The private sector added a paltry 57,000 jobs in June, according to seasonally adjusted figures announced this morning by the Bureau of Labor Statistics. State and local government layoffs of 39,000 cut the net gain to 18,000.

The overall increase was far below expectations and more evidence that economic growth is sputtering. Those expectations had been driven upward by an encouraging private jobs report released by ADP on Thursday. Making today's news even worse, job gains for the previous two months were revised downward by 44,000. A likely consequence of today's announcement will be downward revisions for estimates of growth in gross domestic product for the third quarter and a retreat from the view of some economists, including Federal Reserve Chairman Ben Bernanke, that the economic slowdown is transitory.

The official unemployment rate—U3—(which is calculated from a different survey than the one determining the number of jobs gained or lost) rose to 9.2 percent. An alternative measure—U6—that includes the underemployed and a portion of discouraged workers soared to 16.2 percent.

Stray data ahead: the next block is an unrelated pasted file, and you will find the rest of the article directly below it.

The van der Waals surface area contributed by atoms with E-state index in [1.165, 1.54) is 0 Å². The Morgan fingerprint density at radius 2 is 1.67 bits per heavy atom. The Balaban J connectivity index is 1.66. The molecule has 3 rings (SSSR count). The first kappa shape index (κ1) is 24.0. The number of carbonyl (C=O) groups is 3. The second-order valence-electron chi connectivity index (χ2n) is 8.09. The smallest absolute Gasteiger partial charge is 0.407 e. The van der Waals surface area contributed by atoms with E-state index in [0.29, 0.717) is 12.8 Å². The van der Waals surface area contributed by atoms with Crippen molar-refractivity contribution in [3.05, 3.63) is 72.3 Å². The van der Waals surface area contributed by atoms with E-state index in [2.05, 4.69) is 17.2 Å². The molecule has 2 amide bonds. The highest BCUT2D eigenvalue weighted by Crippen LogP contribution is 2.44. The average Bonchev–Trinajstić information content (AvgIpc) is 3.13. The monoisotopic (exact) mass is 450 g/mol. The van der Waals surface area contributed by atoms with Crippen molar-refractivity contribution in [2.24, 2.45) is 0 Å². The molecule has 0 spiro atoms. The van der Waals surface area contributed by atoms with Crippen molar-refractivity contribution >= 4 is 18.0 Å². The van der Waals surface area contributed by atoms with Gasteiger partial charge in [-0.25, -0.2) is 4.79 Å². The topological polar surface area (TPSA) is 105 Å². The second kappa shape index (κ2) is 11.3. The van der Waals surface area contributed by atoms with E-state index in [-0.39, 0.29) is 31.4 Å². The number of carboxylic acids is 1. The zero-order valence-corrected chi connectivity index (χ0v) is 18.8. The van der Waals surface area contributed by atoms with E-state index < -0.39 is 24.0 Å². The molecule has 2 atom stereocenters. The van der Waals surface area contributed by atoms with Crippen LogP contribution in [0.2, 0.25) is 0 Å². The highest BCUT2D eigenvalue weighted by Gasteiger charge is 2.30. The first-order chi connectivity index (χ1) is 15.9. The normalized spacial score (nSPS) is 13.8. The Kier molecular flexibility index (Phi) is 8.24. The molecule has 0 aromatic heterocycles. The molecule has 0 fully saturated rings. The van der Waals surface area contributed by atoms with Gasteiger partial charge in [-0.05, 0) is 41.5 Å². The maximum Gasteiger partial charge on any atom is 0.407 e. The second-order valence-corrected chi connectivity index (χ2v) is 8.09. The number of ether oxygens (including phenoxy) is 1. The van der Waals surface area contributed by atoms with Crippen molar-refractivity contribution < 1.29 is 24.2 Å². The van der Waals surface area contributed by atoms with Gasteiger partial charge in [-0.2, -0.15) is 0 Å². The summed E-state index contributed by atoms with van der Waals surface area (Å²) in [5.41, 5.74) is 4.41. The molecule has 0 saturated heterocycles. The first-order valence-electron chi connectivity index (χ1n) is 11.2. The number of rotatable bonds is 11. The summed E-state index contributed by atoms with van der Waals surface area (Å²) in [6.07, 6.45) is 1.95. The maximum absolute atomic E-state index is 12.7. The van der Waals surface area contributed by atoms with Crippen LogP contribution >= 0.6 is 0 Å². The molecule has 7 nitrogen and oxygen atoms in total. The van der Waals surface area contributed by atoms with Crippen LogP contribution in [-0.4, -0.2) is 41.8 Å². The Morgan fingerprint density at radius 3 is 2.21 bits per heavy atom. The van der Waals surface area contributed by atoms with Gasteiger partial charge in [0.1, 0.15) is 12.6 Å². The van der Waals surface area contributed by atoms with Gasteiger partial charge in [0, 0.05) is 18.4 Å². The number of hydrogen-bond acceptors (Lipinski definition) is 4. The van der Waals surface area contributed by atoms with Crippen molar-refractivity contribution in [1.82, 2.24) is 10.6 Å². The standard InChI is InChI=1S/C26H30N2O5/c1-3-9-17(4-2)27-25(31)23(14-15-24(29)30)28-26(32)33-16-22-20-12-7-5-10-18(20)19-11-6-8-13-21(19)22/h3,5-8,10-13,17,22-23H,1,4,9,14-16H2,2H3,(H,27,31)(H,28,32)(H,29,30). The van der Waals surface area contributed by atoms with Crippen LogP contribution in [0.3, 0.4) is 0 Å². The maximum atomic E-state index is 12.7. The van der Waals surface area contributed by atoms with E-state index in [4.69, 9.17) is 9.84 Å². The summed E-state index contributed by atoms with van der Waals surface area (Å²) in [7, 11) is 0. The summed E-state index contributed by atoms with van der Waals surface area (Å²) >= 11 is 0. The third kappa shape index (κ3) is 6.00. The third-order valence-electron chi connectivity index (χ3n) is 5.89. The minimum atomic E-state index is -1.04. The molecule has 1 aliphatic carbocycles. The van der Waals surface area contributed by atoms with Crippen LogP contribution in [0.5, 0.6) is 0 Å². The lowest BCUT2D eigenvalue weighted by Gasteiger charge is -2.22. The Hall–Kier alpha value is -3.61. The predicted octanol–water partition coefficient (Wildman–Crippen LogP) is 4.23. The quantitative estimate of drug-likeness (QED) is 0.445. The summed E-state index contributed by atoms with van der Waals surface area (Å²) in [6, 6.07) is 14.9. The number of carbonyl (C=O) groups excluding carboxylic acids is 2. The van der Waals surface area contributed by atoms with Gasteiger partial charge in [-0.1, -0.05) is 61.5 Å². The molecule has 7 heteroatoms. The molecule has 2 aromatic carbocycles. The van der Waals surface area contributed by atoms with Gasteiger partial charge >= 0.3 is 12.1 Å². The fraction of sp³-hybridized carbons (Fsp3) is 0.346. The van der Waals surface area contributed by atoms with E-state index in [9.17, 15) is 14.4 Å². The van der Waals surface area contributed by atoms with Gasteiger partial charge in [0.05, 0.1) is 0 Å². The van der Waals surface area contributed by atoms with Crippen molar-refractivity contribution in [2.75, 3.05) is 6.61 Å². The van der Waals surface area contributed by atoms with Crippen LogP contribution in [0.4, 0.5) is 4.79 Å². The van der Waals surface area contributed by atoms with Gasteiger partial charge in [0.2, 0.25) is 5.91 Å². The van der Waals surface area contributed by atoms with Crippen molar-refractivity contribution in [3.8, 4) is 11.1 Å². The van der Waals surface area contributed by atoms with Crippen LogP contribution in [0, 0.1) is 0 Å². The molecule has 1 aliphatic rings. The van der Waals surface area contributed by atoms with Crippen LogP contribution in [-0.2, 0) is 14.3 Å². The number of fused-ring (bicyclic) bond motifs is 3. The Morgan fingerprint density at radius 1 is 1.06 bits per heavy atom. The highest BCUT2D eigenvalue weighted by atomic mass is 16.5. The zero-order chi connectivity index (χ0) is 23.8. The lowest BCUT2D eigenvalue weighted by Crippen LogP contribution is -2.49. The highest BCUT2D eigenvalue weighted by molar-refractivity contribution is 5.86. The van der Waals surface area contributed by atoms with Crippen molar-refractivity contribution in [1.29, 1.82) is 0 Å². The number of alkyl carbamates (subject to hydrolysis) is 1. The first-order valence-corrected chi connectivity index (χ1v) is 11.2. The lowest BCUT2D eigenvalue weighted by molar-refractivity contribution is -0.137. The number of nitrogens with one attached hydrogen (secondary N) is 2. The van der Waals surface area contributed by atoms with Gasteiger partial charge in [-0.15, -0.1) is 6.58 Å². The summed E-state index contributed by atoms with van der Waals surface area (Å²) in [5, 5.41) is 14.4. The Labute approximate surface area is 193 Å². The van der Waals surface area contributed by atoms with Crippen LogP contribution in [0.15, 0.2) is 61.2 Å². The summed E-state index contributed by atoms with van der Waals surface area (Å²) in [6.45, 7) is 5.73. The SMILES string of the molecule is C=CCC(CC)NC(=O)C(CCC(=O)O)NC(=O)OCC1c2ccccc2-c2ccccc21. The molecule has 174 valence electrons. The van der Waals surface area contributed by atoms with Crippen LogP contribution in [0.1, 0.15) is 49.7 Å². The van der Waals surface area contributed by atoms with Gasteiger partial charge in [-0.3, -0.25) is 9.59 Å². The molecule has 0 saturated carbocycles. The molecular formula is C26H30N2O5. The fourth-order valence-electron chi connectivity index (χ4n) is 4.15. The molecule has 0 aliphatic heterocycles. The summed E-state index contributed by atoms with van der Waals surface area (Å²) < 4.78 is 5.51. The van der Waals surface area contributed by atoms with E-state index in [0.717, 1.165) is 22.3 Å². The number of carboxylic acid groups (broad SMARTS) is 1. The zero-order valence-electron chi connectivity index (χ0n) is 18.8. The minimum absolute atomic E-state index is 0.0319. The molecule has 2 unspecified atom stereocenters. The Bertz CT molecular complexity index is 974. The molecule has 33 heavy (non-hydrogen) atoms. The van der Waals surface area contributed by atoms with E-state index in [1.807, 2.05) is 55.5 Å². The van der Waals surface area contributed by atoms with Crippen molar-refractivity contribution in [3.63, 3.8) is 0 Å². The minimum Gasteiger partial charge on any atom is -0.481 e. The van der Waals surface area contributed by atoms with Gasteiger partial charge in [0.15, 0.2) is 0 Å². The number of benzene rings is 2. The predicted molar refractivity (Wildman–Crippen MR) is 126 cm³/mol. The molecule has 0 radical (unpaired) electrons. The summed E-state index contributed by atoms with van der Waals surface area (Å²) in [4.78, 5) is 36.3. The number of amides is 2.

The number of officially unemployed rose  to 14.1 million. The labor force participation rate held steady at an historically low 64.1 percent, where it has remained for five months. The employment-population ratio fell to 58.2 percent. The number of Americans out of work for six months or more rose to 6.3 million.

Revisions changed job gains previously reported for April from 232,000 to 217,000, and for May from 54,000 to 25,000.

Two years ago in June, 502,000 jobs were shed; last year the loss was 192,000, much of it caused by lay-offs in temporary Census jobs. At the current level of net job creation—for the past six months it has averaged 133,500 a monthly—it will take until October 2015 to reach the pre-recession level of employment as measured in December 2007.

Click here for larger version of this chart created by Calculated Risk
Among other statistics in today's report:

• The average workweek for production and non-supervisory workers fell to 34.3 hours.
• The average hourly earnings for all employees on private nonfarm payrolls decreased by 1 cent, to $22.99.

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